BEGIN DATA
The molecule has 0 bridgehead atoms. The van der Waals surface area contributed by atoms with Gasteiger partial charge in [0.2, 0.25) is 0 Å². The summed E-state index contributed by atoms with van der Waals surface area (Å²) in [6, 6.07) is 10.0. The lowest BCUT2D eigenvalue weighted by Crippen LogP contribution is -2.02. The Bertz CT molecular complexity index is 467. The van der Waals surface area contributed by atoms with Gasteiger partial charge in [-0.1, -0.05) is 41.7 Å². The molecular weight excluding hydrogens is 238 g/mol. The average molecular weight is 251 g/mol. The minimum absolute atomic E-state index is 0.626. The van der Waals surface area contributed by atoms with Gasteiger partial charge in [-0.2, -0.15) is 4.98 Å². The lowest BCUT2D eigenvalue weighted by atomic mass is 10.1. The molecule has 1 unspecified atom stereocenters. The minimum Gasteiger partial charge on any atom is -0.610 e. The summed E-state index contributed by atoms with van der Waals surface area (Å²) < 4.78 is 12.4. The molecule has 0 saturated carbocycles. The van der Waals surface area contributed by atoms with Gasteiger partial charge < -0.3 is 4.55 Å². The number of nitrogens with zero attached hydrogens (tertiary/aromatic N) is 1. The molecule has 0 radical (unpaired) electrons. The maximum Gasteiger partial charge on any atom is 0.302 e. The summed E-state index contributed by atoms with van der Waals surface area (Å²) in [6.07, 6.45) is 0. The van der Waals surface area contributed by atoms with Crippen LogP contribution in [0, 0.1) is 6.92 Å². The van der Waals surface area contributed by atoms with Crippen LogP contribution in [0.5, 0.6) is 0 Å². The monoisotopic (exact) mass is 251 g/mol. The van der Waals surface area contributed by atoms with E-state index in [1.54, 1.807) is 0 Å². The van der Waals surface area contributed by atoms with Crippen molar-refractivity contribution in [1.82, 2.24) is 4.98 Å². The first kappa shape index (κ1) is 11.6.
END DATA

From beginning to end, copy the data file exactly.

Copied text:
The molecule has 0 bridgehead atoms. The van der Waals surface area contributed by atoms with Gasteiger partial charge in [0.2, 0.25) is 0 Å². The summed E-state index contributed by atoms with van der Waals surface area (Å²) in [6, 6.07) is 10.0. The lowest BCUT2D eigenvalue weighted by Crippen LogP contribution is -2.02. The Bertz CT molecular complexity index is 467. The van der Waals surface area contributed by atoms with Gasteiger partial charge in [-0.1, -0.05) is 41.7 Å². The molecular weight excluding hydrogens is 238 g/mol. The average molecular weight is 251 g/mol. The minimum absolute atomic E-state index is 0.626. The van der Waals surface area contributed by atoms with Gasteiger partial charge in [-0.2, -0.15) is 4.98 Å². The lowest BCUT2D eigenvalue weighted by atomic mass is 10.1. The molecule has 1 unspecified atom stereocenters. The minimum Gasteiger partial charge on any atom is -0.610 e. The summed E-state index contributed by atoms with van der Waals surface area (Å²) < 4.78 is 12.4. The molecule has 0 saturated carbocycles. The van der Waals surface area contributed by atoms with Gasteiger partial charge < -0.3 is 4.55 Å². The number of nitrogens with zero attached hydrogens (tertiary/aromatic N) is 1. The molecule has 0 radical (unpaired) electrons. The maximum Gasteiger partial charge on any atom is 0.302 e. The summed E-state index contributed by atoms with van der Waals surface area (Å²) in [6.07, 6.45) is 0. The van der Waals surface area contributed by atoms with Crippen LogP contribution in [0, 0.1) is 6.92 Å². The van der Waals surface area contributed by atoms with Crippen LogP contribution in [0.5, 0.6) is 0 Å². The monoisotopic (exact) mass is 251 g/mol. The van der Waals surface area contributed by atoms with E-state index in [1.54, 1.807) is 0 Å². The van der Waals surface area contributed by atoms with Crippen molar-refractivity contribution in [1.82, 2.24) is 4.98 Å². The first kappa shape index (κ1) is 11.6.